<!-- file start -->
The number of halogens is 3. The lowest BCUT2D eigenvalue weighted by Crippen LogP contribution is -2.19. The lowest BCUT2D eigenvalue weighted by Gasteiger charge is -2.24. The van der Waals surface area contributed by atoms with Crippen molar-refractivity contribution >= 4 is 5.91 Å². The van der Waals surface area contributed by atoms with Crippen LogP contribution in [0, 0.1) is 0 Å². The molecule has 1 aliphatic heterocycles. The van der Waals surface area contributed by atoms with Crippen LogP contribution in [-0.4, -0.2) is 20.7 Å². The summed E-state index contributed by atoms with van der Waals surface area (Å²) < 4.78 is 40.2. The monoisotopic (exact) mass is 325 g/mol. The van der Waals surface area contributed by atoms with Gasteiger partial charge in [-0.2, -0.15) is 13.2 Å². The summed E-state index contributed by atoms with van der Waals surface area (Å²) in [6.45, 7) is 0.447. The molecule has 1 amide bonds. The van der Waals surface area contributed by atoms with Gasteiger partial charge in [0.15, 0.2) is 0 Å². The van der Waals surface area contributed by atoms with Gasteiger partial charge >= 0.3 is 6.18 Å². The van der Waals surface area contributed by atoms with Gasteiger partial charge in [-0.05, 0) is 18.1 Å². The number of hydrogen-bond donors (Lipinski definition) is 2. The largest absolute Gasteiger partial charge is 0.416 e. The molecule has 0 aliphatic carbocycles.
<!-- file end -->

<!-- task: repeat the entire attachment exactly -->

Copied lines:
The number of halogens is 3. The lowest BCUT2D eigenvalue weighted by Crippen LogP contribution is -2.19. The lowest BCUT2D eigenvalue weighted by Gasteiger charge is -2.24. The van der Waals surface area contributed by atoms with Crippen molar-refractivity contribution >= 4 is 5.91 Å². The van der Waals surface area contributed by atoms with Crippen LogP contribution in [0, 0.1) is 0 Å². The molecule has 1 aliphatic heterocycles. The van der Waals surface area contributed by atoms with Crippen LogP contribution in [-0.4, -0.2) is 20.7 Å². The summed E-state index contributed by atoms with van der Waals surface area (Å²) < 4.78 is 40.2. The monoisotopic (exact) mass is 325 g/mol. The van der Waals surface area contributed by atoms with Gasteiger partial charge in [-0.2, -0.15) is 13.2 Å². The summed E-state index contributed by atoms with van der Waals surface area (Å²) in [6.45, 7) is 0.447. The molecule has 1 amide bonds. The van der Waals surface area contributed by atoms with Gasteiger partial charge in [0.15, 0.2) is 0 Å². The van der Waals surface area contributed by atoms with Gasteiger partial charge >= 0.3 is 6.18 Å². The van der Waals surface area contributed by atoms with Gasteiger partial charge in [-0.05, 0) is 18.1 Å². The number of hydrogen-bond donors (Lipinski definition) is 2. The largest absolute Gasteiger partial charge is 0.416 e. The molecule has 0 aliphatic carbocycles.